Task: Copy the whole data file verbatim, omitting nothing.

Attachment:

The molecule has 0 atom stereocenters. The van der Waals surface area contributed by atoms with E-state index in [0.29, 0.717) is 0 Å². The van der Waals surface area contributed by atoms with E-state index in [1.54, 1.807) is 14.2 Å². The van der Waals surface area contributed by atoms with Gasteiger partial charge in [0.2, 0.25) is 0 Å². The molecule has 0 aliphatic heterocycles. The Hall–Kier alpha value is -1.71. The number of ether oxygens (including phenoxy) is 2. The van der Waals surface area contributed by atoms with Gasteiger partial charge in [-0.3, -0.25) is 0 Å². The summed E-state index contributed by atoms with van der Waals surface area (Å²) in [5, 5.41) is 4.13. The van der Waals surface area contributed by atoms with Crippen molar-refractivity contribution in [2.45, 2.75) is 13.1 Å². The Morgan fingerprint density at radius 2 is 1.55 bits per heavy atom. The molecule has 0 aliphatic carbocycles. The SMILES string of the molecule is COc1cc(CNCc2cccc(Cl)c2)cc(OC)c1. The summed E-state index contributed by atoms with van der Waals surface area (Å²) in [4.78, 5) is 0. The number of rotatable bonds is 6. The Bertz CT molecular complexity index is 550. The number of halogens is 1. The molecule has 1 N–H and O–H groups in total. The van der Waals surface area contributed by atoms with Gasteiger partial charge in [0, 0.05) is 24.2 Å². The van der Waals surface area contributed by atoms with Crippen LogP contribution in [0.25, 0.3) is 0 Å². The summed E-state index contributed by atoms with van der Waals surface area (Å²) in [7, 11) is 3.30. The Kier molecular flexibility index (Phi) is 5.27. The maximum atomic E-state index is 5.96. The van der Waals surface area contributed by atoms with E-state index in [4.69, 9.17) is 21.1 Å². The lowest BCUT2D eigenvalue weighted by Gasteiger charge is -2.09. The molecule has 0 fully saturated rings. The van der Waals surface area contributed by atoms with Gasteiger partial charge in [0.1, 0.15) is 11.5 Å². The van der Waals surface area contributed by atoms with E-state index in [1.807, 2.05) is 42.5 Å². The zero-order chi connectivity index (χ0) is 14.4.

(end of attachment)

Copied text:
The molecule has 0 atom stereocenters. The van der Waals surface area contributed by atoms with E-state index in [0.29, 0.717) is 0 Å². The van der Waals surface area contributed by atoms with E-state index in [1.54, 1.807) is 14.2 Å². The van der Waals surface area contributed by atoms with Gasteiger partial charge in [0.2, 0.25) is 0 Å². The molecule has 0 aliphatic heterocycles. The Hall–Kier alpha value is -1.71. The number of ether oxygens (including phenoxy) is 2. The van der Waals surface area contributed by atoms with Gasteiger partial charge in [-0.3, -0.25) is 0 Å². The summed E-state index contributed by atoms with van der Waals surface area (Å²) in [5, 5.41) is 4.13. The van der Waals surface area contributed by atoms with Crippen molar-refractivity contribution in [2.45, 2.75) is 13.1 Å². The Morgan fingerprint density at radius 2 is 1.55 bits per heavy atom. The molecule has 0 aliphatic carbocycles. The SMILES string of the molecule is COc1cc(CNCc2cccc(Cl)c2)cc(OC)c1. The summed E-state index contributed by atoms with van der Waals surface area (Å²) in [4.78, 5) is 0. The number of rotatable bonds is 6. The Bertz CT molecular complexity index is 550. The number of halogens is 1. The molecule has 1 N–H and O–H groups in total. The van der Waals surface area contributed by atoms with Gasteiger partial charge in [0, 0.05) is 24.2 Å². The van der Waals surface area contributed by atoms with Crippen LogP contribution in [0.25, 0.3) is 0 Å². The summed E-state index contributed by atoms with van der Waals surface area (Å²) in [7, 11) is 3.30. The Kier molecular flexibility index (Phi) is 5.27. The maximum atomic E-state index is 5.96. The van der Waals surface area contributed by atoms with E-state index in [4.69, 9.17) is 21.1 Å². The lowest BCUT2D eigenvalue weighted by Gasteiger charge is -2.09. The molecule has 0 fully saturated rings. The van der Waals surface area contributed by atoms with Gasteiger partial charge in [0.1, 0.15) is 11.5 Å². The van der Waals surface area contributed by atoms with E-state index in [1.807, 2.05) is 42.5 Å². The zero-order chi connectivity index (χ0) is 14.4.